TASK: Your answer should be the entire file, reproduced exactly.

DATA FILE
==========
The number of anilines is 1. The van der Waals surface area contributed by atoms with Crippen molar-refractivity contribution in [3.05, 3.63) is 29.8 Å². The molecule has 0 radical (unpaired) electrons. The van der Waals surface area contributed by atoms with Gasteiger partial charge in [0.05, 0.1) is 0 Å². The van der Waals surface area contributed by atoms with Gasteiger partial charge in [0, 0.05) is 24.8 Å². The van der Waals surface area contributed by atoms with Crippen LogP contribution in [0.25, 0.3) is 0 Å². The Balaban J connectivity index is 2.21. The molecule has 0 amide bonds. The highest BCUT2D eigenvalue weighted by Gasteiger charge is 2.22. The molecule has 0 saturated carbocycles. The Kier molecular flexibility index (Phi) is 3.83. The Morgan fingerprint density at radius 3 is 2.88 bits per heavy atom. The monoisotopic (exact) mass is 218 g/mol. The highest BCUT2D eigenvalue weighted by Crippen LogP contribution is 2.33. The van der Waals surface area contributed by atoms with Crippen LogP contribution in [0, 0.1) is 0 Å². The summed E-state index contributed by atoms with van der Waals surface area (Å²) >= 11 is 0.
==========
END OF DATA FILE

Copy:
The number of anilines is 1. The van der Waals surface area contributed by atoms with Crippen molar-refractivity contribution in [3.05, 3.63) is 29.8 Å². The molecule has 0 radical (unpaired) electrons. The van der Waals surface area contributed by atoms with Gasteiger partial charge in [0.05, 0.1) is 0 Å². The van der Waals surface area contributed by atoms with Gasteiger partial charge in [0, 0.05) is 24.8 Å². The van der Waals surface area contributed by atoms with Crippen LogP contribution in [0.25, 0.3) is 0 Å². The Balaban J connectivity index is 2.21. The molecule has 0 amide bonds. The highest BCUT2D eigenvalue weighted by Gasteiger charge is 2.22. The molecule has 0 saturated carbocycles. The Kier molecular flexibility index (Phi) is 3.83. The Morgan fingerprint density at radius 3 is 2.88 bits per heavy atom. The monoisotopic (exact) mass is 218 g/mol. The highest BCUT2D eigenvalue weighted by Crippen LogP contribution is 2.33. The van der Waals surface area contributed by atoms with Crippen LogP contribution in [0, 0.1) is 0 Å². The summed E-state index contributed by atoms with van der Waals surface area (Å²) >= 11 is 0.